Table Alphabetical of Hard Words
Recently, as I was pushing my daughter in her stroller up a hill, a guy in a pickup truck whistled. Pattie McCarthy’s poem “spaltklang: is good broken music” reminded me of this moment. McCarthy describes a new mother who finds her body meaning has been overwritten with a new set of signs:
it’s the stroller, she said, it renders one
invisible, no one will ever look
at me like that again, she said, not
_even him. _
Table Alphabetical of Hard Words tells the story of how we want to believe in the simplicity of signs, even as these signs slip away from us and are ultimately irreducible to their dictionary definitions. Her poems show that “the stroller” does not make “one/invisible,” just as diacritical marks do not always tell us precisely what part of a word matters most.
While reading Table Alphabetical of Hard Words, I found myself drawn by two incongruous impulses: to join McCarthy in an archive outside of our time and to relish in the shape, the feel, the complexity of early modern language and to try to piece together the fragments she had drawn together. The first of these impulses fits neatly with the material project of the collection.
The cover of Table Alphabetical of Hard Words is a repeating yet off-center set of identically bound archival documents, their contents listed but hard to read on the bindings. McCarthy makes her reader enter the archive with her, where she provides etymologies and connections between words while also sending readers outside the text with annotations like “(see usage notes)”. She identifies twenty-first century language as something difficult and tricky, in a different way than the “Hard Words” comprising early word lists and dictionaries: "I don’t understand your euphemistic emoticons, please stop saying important things in code.” We do not have a word list, a key for our own linguistic shortcuts, she suggests in frustration, yet Table Alphabetical of Hard Words also tells the story of what is not said, and McCarthy unpacks only some of her shorthand in her list of sources. Her readers must think outside this text, following traces of allusions and shades of influence.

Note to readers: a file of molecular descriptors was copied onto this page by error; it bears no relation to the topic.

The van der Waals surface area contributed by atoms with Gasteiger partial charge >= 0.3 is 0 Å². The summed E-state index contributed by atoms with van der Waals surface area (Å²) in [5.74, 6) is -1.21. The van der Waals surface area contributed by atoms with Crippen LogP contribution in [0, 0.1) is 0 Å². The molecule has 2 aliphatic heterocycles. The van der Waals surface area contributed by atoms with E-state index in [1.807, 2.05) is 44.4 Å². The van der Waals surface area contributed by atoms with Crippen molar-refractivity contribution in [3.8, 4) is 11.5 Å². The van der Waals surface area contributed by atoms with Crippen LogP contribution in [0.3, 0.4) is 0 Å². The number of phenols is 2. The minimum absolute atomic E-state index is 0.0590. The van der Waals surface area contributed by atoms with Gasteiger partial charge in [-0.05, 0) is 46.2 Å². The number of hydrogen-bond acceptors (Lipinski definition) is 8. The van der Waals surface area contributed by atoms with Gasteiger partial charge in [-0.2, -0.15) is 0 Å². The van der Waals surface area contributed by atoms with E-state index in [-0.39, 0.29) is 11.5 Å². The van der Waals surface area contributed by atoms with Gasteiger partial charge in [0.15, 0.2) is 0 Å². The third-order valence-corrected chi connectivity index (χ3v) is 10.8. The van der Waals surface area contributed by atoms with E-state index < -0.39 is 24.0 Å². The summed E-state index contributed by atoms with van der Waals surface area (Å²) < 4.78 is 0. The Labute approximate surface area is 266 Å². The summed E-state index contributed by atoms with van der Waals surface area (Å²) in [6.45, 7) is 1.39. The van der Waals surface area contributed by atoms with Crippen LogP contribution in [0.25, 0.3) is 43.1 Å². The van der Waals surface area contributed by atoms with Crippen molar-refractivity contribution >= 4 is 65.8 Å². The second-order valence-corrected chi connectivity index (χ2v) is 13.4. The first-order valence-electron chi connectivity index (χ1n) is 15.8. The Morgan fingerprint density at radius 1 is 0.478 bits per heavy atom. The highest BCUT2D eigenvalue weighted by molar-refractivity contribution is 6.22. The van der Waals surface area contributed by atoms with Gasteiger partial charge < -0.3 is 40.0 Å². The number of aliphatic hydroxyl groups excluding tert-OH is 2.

McCarthy’s language echoes modernists including Virginia Woolf, H. D., Ezra Pound, T. S. Eliot, and especially Gertrude Stein. She draws on Henry Reed’s “Naming of Parts,” and she jarringly blends Medbh McGuckian, Seamus Heaney, and Jenn McCreary’s poems with Old English sources, contemporary references to television shows like NYPD Blue, trial records, and other fragments of language that she pieces together with sometimes playful and always visceral effects. For instance, she notes that Webster’s original dictionary used the long s for bloodsucker, making the word look like bloodfucker. Her first poem, “askew: latelye done to deathe” echoes Howe’s The Europe of Trusts, in which Jonathan Swift’s Stella (Esther Johnson) blends with Shakespeare’s Cordelia: she is given a voice, but still obliterated by her lover.
McCarthy forces her reader to question this search for allusions and origins. If our own markings are so illegible, so meaningless, and misleading to us, how can we read break down words we have lost? If a mother’s body may or may not be read differently because of the diacritical mark of a stroller, how do we know what and how to read on and about the bodies that surround us? Table Alphabetical of Hard Words explodes the one-to-one relationship between words and meanings that are so basic to daily life while demonstrating that bodies and words are both hard to interpret, meaningful in their matter, but tricky, mutable, and often unintelligible.